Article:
• Get to Know Your Inner Critic
When we allow ourselves to indulge our critical inner voice, we are actually siding with an internal enemy. We are all divided between a real self, which is shaped out of nurturing experiences in which we identified with our early caretakers’ positive traits and caring attitudes and behaviors, and an “anti-self,” which comes from just the opposite – painful experiences in which we witnessed or observed critical, shaming, or resentful attitudes that we internalized toward ourselves. To really break free from the firm grip of this evolved enemy, we have to diligently recognize when it starts to talk to us, adopt a more compassionate and realistic attitude, and stubbornly ignore its skewed opinions and terrible advice.
• Embrace self-compassion
Luckily, there is a much more favorable attitude to adopt toward ourselves that can act as an anti-dote to our “critical inner voice.” That is one of self-compassion. Research has proven that self-compassion training is effective in reducing self-criticism. Additionally, being more self-compassionate does not lead to less motivation toward goals. On the contrary self-compassion is much more conducive to making real change. Studies have shown that self-compassion, unlike self-criticism, increases self-improvement. Individuals who adopt a more self-compassionate attitude are more willing to learn and to look at how they can improve on mistakes.
Self-compassion is not at all like victimization. Instead of having a “poor me” attitude, people who are self-compassionate understand that their suffering is part of the human condition, and that this actually connects them to others. They have a kind attitude toward themselves, treating themselves like they would treat a friend. A person who is self-compassionate is also mindful to not over-identify with their thoughts and feelings. Because of these three elements, a person who has self-compassion is better able to respond to challenges, thinking of adaptive solutions, rather than becoming bogged down in self-evaluation and self-criticism.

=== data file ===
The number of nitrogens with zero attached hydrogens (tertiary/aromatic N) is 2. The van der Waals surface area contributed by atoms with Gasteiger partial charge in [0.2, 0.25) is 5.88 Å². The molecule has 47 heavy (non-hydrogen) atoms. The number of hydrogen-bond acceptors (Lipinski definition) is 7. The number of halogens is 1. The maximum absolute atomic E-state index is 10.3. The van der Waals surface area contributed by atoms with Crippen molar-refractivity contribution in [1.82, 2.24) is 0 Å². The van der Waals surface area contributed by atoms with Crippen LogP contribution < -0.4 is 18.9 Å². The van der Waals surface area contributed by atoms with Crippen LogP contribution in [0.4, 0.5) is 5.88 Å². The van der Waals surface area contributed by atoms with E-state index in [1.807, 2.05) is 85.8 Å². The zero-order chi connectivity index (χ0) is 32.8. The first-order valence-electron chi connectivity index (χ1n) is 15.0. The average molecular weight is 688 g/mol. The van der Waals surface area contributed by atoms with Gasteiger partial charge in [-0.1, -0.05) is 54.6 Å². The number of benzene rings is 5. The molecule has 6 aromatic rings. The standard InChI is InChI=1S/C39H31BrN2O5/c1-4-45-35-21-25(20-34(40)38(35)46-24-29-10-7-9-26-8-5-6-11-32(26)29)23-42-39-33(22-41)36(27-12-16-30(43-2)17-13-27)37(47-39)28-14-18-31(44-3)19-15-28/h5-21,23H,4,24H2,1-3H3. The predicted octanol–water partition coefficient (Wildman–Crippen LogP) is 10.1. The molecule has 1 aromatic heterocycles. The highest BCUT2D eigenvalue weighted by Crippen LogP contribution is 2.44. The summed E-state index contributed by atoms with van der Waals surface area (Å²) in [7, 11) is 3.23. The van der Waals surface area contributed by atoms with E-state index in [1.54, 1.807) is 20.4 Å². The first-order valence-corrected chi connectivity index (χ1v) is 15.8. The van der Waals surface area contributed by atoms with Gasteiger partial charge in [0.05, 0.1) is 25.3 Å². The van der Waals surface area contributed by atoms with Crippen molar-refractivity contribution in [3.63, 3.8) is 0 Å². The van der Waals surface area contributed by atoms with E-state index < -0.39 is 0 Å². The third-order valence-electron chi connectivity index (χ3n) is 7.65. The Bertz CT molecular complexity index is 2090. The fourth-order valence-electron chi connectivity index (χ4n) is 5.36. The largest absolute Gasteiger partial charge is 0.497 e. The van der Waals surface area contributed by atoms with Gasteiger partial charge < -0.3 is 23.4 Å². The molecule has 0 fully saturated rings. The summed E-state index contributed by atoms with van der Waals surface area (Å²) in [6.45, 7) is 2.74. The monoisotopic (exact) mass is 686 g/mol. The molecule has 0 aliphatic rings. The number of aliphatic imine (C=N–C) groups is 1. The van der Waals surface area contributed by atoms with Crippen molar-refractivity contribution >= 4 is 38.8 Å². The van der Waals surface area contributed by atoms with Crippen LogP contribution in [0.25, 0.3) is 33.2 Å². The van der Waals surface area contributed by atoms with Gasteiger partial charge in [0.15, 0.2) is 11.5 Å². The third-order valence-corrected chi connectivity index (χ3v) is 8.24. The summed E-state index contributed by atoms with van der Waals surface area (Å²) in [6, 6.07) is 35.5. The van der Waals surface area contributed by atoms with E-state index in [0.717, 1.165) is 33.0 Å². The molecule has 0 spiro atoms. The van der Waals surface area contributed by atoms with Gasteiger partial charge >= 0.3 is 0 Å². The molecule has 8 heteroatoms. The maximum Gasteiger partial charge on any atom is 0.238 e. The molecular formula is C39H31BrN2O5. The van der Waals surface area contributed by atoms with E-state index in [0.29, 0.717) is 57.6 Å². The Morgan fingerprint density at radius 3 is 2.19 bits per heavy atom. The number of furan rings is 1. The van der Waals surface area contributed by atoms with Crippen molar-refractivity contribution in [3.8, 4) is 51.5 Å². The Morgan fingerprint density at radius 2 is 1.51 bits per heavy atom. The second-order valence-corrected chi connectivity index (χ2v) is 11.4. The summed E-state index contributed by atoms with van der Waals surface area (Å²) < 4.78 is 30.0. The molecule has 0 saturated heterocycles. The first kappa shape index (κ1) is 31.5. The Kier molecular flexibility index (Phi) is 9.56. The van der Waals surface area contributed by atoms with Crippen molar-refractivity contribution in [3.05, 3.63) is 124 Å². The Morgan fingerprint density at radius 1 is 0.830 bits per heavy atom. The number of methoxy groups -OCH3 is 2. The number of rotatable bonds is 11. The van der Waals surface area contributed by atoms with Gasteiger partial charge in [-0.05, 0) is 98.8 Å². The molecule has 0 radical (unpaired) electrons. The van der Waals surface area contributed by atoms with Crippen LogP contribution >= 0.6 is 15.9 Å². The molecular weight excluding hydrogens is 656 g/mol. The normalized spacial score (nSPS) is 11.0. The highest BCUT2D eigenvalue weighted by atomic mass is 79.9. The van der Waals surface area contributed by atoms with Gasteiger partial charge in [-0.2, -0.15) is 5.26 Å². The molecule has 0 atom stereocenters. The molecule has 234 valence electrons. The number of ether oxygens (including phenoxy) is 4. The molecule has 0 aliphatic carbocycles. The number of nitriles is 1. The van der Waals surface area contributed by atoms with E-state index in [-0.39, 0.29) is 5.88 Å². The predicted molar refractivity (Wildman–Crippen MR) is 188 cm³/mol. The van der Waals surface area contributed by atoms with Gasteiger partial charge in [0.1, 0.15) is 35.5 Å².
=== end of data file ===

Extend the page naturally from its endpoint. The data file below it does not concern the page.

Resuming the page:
• Practice Mindfulness Meditation
Mindfulness meditation is a practice that allows us to sit with our thoughts and feelings without judgment. Many forms of mindfulness meditation practices have been shown to reduce psychological distress and help stop rumination. In addition, practicing yoga with meditation has been shown to lead to less self-criticism. Most of us get into trouble when we start blindly believing or focusing in on our flaws. We lose ourselves to self-evaluation, self-criticism, and even self-hatred. This leads to self-limiting or self-destructive behavior. Mindful meditation helps us to get a grasp on these thoughts before they take over.
We all have different desires, different issues we want to tackle and aspirations we want to pursue that have unique meaning to us. However, we can all benefit from taking on the goal of freeing ourselves from our inner critic, practicing more self-compassion, and being a more mindful member of the world. When we do each of these things, we feel more connected and available to the people around us. We offer more of ourselves, as we start to truly evolve and shift our way of seeing ourselves. This leads us to grow into who we really are: our real selves, more awake and alive. Our critical anti-self will always encourage us to do the thing that is least in our own interest and is ultimately the most deadening. That is why when it comes to what we seek to change, we should take.